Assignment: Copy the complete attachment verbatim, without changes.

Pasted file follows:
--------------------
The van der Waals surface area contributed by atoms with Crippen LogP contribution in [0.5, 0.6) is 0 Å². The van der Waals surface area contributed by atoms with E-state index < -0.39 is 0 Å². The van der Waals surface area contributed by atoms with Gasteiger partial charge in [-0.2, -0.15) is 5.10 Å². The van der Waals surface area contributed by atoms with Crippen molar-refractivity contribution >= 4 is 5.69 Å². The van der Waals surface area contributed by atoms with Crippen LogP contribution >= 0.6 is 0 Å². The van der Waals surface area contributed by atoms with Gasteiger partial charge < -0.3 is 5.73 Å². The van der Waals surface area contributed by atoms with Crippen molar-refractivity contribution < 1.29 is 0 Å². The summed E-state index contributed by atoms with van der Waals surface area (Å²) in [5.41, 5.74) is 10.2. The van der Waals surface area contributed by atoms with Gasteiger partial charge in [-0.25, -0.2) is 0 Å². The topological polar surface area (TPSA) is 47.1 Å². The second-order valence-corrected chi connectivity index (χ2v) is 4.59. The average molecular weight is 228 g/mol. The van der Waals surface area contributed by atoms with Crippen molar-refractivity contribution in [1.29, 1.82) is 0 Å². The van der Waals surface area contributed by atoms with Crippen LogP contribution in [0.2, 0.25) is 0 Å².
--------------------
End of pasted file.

The van der Waals surface area contributed by atoms with Crippen LogP contribution in [0.5, 0.6) is 0 Å². The van der Waals surface area contributed by atoms with E-state index < -0.39 is 0 Å². The van der Waals surface area contributed by atoms with Gasteiger partial charge in [-0.2, -0.15) is 5.10 Å². The van der Waals surface area contributed by atoms with Crippen molar-refractivity contribution >= 4 is 5.69 Å². The van der Waals surface area contributed by atoms with Crippen LogP contribution >= 0.6 is 0 Å². The van der Waals surface area contributed by atoms with Gasteiger partial charge < -0.3 is 5.73 Å². The van der Waals surface area contributed by atoms with Crippen molar-refractivity contribution < 1.29 is 0 Å². The summed E-state index contributed by atoms with van der Waals surface area (Å²) in [5.41, 5.74) is 10.2. The van der Waals surface area contributed by atoms with Gasteiger partial charge in [-0.25, -0.2) is 0 Å². The topological polar surface area (TPSA) is 47.1 Å². The second-order valence-corrected chi connectivity index (χ2v) is 4.59. The average molecular weight is 228 g/mol. The van der Waals surface area contributed by atoms with Crippen molar-refractivity contribution in [1.29, 1.82) is 0 Å². The van der Waals surface area contributed by atoms with Crippen LogP contribution in [0.2, 0.25) is 0 Å².